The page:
The Express Tribune Editorial 3 December 2019

Demolition Down Under

 

Thank God it’s over — the plight of Team Pakistan Down Under. Even though our players were never expected to pull off a miracle on the Australian soil, it was painful to see them fare like club cricketers — even worse. We were not defeated, we were demolished. The Aussies were merciless. They outperformed us in all departments of the game. They literally pounded us into submission. There was not a single day on the whole tour when we had the time to breathe easy. We lost the T20 series 2-0 and if it had not been for the rain in Sydney, it would have definitely been a 3-0 whitewash. The hosts then cake-walked to victory in both Tests of the series.
There is, however, nothing unusual in Pakistan’s humiliation on the latest tour. The loss at Adelaide is their 14th Test defeat Down Under — all more or less in a similar fashion — since the 1999 tour of the Wasim Akram men to Australia that came in the wake of the World Cup the same year. Pakistan’s last win in Australia had come in 1995 at Sydney. Our batsmen have a history of struggling with the pace, bounce and movement that the Australian conditions offer. So it’s kind of welcome to see two centuries scored in as many Tests — one each by Babar Azam and tail-ender Yasir Shah. But why our bowlers — almost all of whom are reasonably quick — fail to take advantage of the same conditions is indeed a mystery.
The demolition Down Under is a bad news for the team management too. Misbah-ul-Haq’s dual role as Headcoach and Chief Selector has already come under scathing criticism. Apart from former cricketers, PM’s Special Assistant Naeem-ul Haq has called for his removal. Ali Zaidi, a former federal minister, has also expressed displeasure over Pakistan’s poor performance in Australia. Bowling coach Waqar Younis is unlikely to escape criticism either. Are we going to see a head or two roll?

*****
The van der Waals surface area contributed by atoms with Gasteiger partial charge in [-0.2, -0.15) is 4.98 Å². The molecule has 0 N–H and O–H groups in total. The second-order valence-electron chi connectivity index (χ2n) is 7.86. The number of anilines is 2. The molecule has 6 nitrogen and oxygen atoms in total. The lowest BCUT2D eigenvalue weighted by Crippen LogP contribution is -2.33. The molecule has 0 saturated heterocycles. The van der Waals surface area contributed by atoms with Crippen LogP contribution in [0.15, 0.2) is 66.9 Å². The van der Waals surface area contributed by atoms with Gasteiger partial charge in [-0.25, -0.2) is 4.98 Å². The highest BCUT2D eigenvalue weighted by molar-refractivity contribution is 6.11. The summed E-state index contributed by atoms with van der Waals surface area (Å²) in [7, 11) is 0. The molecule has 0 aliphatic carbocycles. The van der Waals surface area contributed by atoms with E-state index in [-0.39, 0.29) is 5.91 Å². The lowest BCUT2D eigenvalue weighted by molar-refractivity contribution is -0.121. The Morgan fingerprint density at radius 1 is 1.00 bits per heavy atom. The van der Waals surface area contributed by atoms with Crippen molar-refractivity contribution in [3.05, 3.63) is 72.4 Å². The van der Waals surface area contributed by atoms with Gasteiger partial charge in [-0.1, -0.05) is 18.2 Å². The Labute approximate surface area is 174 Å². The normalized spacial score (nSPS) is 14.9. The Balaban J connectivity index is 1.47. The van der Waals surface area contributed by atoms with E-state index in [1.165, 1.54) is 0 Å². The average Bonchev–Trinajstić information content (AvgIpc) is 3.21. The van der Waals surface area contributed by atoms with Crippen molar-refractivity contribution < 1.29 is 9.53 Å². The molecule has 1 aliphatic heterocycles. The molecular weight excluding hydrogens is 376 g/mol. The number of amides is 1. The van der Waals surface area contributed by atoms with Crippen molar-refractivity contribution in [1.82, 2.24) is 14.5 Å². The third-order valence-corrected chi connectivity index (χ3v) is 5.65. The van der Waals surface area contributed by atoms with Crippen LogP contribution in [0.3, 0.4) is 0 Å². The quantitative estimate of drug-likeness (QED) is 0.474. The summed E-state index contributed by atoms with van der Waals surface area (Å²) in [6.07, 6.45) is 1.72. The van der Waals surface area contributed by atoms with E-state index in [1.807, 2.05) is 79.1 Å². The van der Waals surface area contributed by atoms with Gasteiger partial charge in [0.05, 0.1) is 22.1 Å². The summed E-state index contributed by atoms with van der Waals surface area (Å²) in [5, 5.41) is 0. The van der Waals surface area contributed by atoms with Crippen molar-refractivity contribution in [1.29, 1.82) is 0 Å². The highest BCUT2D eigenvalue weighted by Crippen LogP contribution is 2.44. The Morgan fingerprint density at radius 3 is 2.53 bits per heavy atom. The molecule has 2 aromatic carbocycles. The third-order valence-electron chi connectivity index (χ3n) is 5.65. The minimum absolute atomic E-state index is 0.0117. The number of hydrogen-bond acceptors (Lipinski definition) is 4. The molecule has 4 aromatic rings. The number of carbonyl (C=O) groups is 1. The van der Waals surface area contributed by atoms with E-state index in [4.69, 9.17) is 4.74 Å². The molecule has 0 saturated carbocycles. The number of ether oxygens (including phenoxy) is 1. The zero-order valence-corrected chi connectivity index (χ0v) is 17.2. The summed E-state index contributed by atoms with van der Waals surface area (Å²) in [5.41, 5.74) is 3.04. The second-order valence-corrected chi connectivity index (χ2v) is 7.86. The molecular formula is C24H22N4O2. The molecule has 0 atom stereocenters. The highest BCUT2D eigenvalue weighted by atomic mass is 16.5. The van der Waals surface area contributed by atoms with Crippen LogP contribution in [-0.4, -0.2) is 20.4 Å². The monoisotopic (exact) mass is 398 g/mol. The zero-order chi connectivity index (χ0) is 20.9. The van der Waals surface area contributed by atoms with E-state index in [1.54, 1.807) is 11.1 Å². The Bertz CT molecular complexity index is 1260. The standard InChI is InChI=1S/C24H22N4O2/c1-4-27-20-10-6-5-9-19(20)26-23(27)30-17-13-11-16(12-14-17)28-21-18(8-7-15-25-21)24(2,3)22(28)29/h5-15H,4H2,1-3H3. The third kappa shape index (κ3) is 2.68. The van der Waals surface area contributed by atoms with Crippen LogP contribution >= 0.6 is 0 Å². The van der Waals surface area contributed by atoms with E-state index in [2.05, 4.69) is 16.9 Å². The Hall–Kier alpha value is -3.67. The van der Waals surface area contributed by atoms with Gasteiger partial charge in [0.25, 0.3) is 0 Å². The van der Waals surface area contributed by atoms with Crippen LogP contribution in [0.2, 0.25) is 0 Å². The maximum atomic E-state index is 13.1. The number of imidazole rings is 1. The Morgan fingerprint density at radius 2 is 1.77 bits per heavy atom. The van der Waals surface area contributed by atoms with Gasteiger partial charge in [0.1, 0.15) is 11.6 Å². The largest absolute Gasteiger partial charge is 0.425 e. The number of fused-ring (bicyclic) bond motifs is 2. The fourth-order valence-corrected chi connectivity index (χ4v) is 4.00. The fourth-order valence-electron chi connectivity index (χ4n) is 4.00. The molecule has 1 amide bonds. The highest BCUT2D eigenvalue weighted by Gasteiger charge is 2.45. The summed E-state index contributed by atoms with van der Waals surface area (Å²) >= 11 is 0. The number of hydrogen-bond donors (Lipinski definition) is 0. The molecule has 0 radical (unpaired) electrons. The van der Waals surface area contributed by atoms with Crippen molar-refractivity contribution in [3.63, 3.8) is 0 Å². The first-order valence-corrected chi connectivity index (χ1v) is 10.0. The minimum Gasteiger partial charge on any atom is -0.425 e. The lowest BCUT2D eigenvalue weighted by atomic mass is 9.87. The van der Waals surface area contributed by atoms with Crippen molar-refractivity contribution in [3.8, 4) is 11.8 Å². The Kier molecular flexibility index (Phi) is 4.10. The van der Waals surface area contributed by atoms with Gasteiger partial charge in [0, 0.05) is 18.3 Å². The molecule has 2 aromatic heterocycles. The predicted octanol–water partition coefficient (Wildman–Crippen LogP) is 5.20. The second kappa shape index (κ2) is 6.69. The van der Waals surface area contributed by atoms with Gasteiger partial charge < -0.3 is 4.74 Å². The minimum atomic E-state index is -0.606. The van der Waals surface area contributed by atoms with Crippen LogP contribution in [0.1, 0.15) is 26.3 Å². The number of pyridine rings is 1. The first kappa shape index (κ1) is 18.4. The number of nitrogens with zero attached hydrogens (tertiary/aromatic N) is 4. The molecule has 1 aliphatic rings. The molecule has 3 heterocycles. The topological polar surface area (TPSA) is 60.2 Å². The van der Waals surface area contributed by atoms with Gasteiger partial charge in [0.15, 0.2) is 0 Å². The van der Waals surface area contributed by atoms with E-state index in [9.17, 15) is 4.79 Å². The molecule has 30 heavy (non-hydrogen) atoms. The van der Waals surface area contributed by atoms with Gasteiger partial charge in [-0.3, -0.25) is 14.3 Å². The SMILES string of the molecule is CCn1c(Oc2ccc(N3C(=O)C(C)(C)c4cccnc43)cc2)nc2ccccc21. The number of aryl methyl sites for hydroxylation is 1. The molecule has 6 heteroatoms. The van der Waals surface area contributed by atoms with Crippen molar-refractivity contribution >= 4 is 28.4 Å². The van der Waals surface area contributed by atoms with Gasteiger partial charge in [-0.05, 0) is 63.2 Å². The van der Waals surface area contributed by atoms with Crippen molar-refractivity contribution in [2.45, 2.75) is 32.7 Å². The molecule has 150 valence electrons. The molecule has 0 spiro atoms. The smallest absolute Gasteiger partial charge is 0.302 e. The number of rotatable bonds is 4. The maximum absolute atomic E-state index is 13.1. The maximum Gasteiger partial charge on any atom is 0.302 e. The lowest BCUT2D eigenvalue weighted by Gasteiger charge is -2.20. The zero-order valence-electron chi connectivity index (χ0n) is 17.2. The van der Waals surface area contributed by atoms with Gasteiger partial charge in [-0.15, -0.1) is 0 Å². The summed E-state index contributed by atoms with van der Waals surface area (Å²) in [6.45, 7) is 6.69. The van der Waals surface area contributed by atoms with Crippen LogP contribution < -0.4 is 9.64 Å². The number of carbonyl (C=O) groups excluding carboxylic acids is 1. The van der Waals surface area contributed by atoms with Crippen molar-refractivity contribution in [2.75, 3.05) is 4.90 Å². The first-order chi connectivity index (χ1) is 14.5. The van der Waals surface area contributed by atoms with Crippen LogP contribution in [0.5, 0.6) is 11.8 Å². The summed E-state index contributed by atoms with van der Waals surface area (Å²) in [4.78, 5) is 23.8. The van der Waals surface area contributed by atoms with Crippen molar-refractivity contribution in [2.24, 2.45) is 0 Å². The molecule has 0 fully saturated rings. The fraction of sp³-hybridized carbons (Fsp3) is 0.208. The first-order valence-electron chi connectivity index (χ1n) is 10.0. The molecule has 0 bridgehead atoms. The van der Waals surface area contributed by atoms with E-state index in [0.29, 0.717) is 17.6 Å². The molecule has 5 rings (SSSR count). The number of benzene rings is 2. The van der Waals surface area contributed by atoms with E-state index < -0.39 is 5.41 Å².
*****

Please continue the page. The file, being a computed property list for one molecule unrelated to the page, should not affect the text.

Bureaucratic shake-up

 

As many as 134 bureaucrats — including 44 in Islamabad and 90 in Punjab — got their transfer orders last Friday. Making the postings and transfers more curious was the reputations enjoyed by some of the people removed from top posts and those that replaced them. At least one officer was removed and made Officer on Special Duty (OSD) just weeks before his retirement. While most bureaucrats will have to spend time as OSDs at different points in their careers for a variety of reasons, it has also been used by political leaders to punish officers who refuse illegal or nonsensical orders without violating any rules. It is also rare for a career officer to be removed from a post just days before the end of one’s career.
Nevertheless, a major bureaucratic reshuffle in Punjab, the country biggest and the most important province, had become inevitable after Prime Minister Imran Khan expressed his dissatisfaction with the administrative structure of the province and granted the provincial government free rein to remove civil servants that were hindering government business. The orders at the provincial level came on the heels of the first meeting between Punjab Chief Minister Usman Buzdar and the new Punjab Chief Secretary, Major (retd) Azam Suleman.